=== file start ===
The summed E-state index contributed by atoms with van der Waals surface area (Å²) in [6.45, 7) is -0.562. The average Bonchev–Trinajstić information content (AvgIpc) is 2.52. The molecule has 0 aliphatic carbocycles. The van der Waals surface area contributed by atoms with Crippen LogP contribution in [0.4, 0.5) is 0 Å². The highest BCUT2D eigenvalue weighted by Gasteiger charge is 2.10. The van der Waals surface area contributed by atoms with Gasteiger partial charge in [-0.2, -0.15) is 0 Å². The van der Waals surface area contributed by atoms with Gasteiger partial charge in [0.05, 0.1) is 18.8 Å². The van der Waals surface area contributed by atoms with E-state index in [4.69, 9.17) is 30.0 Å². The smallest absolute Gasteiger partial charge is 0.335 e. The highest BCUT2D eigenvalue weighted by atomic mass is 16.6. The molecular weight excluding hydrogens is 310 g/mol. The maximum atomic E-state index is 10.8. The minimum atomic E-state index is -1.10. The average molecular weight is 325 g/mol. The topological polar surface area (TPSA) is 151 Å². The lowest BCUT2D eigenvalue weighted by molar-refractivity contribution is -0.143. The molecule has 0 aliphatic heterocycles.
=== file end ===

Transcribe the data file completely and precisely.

The summed E-state index contributed by atoms with van der Waals surface area (Å²) in [6.45, 7) is -0.562. The average Bonchev–Trinajstić information content (AvgIpc) is 2.52. The molecule has 0 aliphatic carbocycles. The van der Waals surface area contributed by atoms with Crippen LogP contribution in [0.4, 0.5) is 0 Å². The highest BCUT2D eigenvalue weighted by Gasteiger charge is 2.10. The van der Waals surface area contributed by atoms with Gasteiger partial charge in [-0.2, -0.15) is 0 Å². The van der Waals surface area contributed by atoms with Gasteiger partial charge in [0.05, 0.1) is 18.8 Å². The van der Waals surface area contributed by atoms with E-state index in [4.69, 9.17) is 30.0 Å². The smallest absolute Gasteiger partial charge is 0.335 e. The highest BCUT2D eigenvalue weighted by atomic mass is 16.6. The molecular weight excluding hydrogens is 310 g/mol. The maximum atomic E-state index is 10.8. The minimum atomic E-state index is -1.10. The average molecular weight is 325 g/mol. The topological polar surface area (TPSA) is 151 Å². The lowest BCUT2D eigenvalue weighted by molar-refractivity contribution is -0.143. The molecule has 0 aliphatic heterocycles.